Mary de Paul had a great spirit of independence. People in Samoa still carry the image of her, striding out to town, often in the hot sun. She didn’t want a ride. There were many times when she preferred to do a task herself rather than have the girls or another person help her. This spirit of independence was evident throughout her life. Even when her eyesight was diminishing, she never complained of the growing blindness, but found ways to work with what she had. She never wanted to be a nuisance, and found it hard to accept help rather than be the one to help… an independent person, yet one who needed people.

She was a joy to be with in community, and generous in always wanting to do the difficult tasks. Her dry quirky sense of humour delighted many. She found many incidents entertaining, and was able to retell them with relish, resulting in much laughter - often at her own expense.

On her final return to New Zealand in 2000 Mary de Paul was missioned to the community in Whangarei. There she found a number of ways to be involved in the life of the community, the parish, Marian Heights Retirement Village next door, and the wider Whangarei community. Sister volunteered at Age Concern, was a visitor to people living alone and others in need of company, and was active in the parish seniors’ lunch-and-cards afternoon each month. She was also involved in the distribution of Meals on Wheels.

After four active years in Whangarei, she moved to Shona Macfarlane Village in Avalon. Gradually her eyesight deteriorated and, in 2007, she made the final but difficult transition to St Catherine’s Home in the grounds of the Mercy Sisters’ convent in Auckland. Two other smsm were there: Srs M. Gennaro and Antoinette, and de Paul greatly appreciated the time they spent reading to her.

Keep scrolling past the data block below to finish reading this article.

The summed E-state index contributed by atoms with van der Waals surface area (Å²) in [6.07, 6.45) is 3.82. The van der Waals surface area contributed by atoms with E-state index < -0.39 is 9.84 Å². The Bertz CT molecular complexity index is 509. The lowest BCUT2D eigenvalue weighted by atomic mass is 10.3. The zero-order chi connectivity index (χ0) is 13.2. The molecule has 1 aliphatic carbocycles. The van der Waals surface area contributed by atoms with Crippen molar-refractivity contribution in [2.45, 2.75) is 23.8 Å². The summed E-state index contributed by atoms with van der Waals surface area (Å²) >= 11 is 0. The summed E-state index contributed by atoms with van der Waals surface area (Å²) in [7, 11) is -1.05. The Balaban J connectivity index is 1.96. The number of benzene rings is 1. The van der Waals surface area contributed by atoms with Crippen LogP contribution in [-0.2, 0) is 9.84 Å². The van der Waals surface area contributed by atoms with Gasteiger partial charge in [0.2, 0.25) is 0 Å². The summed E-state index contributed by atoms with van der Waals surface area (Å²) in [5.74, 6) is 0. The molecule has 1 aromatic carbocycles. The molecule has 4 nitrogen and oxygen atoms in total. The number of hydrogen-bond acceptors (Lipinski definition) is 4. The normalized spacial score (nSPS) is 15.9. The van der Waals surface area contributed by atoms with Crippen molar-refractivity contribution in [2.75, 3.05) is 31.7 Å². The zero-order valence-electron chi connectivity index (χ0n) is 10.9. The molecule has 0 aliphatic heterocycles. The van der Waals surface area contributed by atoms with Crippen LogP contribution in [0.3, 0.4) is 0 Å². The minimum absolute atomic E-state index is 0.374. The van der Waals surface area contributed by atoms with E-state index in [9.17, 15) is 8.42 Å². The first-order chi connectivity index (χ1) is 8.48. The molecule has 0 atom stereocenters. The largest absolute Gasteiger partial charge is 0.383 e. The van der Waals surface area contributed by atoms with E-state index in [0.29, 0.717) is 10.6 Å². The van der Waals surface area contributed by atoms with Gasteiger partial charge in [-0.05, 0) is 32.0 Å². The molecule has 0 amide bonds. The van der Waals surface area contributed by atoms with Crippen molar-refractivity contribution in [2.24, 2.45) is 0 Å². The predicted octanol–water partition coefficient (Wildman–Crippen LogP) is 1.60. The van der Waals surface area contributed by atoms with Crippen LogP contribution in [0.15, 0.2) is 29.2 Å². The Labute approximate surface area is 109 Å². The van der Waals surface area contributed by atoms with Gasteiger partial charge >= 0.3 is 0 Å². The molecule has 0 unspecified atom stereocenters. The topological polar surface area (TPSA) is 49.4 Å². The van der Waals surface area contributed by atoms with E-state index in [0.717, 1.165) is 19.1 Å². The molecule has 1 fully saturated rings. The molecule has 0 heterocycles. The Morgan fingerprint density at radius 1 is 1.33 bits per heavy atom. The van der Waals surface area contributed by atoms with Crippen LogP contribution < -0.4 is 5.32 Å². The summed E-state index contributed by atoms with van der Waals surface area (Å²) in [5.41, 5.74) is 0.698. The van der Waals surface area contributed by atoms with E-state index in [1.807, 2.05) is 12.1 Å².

Always vitally interested in congregation, church and world events, she had a wide range of interests and loved to discuss matters. When Sr M. Emerentiana visited her before Christmas, she delighted in talking about Pope Francis and the impact he is making.

Gratefulness was so characteristic of Sister. She constantly expressed her gratitude – to those who cared for her, to those who visited her in later years, and above all, gratitude to God and Mary for her vocation. The great love she had for the congregation throughout her life is illustrated in an incident towards the end of 2013 when she received an invitation to an smsm Golden Jubilee. She wanted residents at St Catherine’s told about the occasion, convinced that “It’s things like this that we should let others know about!” Often she said how happy she was to be an smsm.

Sister M. de Paul had a stroke on 31 December 2013 and was taken to Auckland City Hospital where she died on 3 January 2014.

With good reason the theme for her funeral at the Chapel of St Mary’s Convent on January 7 was “It is good to give thanks to the Lord!” We smsm, her family and Sister’s former pupils who could be present all said an enthusiastic “YES” to that.

Sister Patricia Leamy, smsm